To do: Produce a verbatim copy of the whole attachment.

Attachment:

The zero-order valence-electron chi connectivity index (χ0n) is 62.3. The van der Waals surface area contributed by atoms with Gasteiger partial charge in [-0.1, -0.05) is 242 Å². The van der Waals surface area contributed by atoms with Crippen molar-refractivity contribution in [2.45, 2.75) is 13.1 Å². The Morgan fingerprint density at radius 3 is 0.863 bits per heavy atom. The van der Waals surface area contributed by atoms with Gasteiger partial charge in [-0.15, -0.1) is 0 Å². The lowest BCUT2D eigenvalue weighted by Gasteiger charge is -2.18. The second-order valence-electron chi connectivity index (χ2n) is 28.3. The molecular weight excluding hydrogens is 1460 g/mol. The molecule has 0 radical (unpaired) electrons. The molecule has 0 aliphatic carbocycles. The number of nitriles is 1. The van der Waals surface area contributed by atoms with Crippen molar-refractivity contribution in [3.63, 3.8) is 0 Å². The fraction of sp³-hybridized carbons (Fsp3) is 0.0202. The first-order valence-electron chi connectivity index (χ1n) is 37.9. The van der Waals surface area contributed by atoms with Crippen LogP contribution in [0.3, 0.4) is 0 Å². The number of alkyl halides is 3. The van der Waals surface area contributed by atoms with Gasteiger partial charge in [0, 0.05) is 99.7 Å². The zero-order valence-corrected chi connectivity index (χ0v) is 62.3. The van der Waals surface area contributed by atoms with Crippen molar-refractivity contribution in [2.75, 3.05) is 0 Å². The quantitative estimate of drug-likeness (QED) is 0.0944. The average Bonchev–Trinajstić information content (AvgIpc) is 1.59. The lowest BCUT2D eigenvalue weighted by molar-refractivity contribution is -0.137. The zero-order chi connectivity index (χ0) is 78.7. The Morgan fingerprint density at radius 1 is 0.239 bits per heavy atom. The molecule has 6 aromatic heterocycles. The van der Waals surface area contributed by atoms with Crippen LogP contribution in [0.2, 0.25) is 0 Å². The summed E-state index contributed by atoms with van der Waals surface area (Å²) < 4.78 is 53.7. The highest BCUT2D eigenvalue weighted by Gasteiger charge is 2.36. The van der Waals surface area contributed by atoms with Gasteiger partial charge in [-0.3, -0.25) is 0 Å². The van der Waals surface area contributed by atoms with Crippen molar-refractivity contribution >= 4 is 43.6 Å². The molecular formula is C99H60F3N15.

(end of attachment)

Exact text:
The zero-order valence-electron chi connectivity index (χ0n) is 62.3. The van der Waals surface area contributed by atoms with Gasteiger partial charge in [-0.1, -0.05) is 242 Å². The van der Waals surface area contributed by atoms with Crippen molar-refractivity contribution in [2.45, 2.75) is 13.1 Å². The Morgan fingerprint density at radius 3 is 0.863 bits per heavy atom. The van der Waals surface area contributed by atoms with Gasteiger partial charge in [-0.15, -0.1) is 0 Å². The lowest BCUT2D eigenvalue weighted by Gasteiger charge is -2.18. The second-order valence-electron chi connectivity index (χ2n) is 28.3. The molecular weight excluding hydrogens is 1460 g/mol. The molecule has 0 radical (unpaired) electrons. The molecule has 0 aliphatic carbocycles. The number of nitriles is 1. The van der Waals surface area contributed by atoms with Crippen molar-refractivity contribution in [3.63, 3.8) is 0 Å². The fraction of sp³-hybridized carbons (Fsp3) is 0.0202. The first-order valence-electron chi connectivity index (χ1n) is 37.9. The van der Waals surface area contributed by atoms with Crippen LogP contribution in [0.3, 0.4) is 0 Å². The number of alkyl halides is 3. The van der Waals surface area contributed by atoms with Gasteiger partial charge in [0, 0.05) is 99.7 Å². The zero-order valence-corrected chi connectivity index (χ0v) is 62.3. The van der Waals surface area contributed by atoms with Crippen molar-refractivity contribution in [2.75, 3.05) is 0 Å². The quantitative estimate of drug-likeness (QED) is 0.0944. The average Bonchev–Trinajstić information content (AvgIpc) is 1.59. The lowest BCUT2D eigenvalue weighted by molar-refractivity contribution is -0.137. The zero-order chi connectivity index (χ0) is 78.7. The Morgan fingerprint density at radius 1 is 0.239 bits per heavy atom. The molecule has 6 aromatic heterocycles. The van der Waals surface area contributed by atoms with Crippen LogP contribution in [0.2, 0.25) is 0 Å². The summed E-state index contributed by atoms with van der Waals surface area (Å²) < 4.78 is 53.7. The highest BCUT2D eigenvalue weighted by Gasteiger charge is 2.36. The van der Waals surface area contributed by atoms with Gasteiger partial charge in [-0.3, -0.25) is 0 Å². The van der Waals surface area contributed by atoms with Crippen molar-refractivity contribution >= 4 is 43.6 Å². The molecular formula is C99H60F3N15.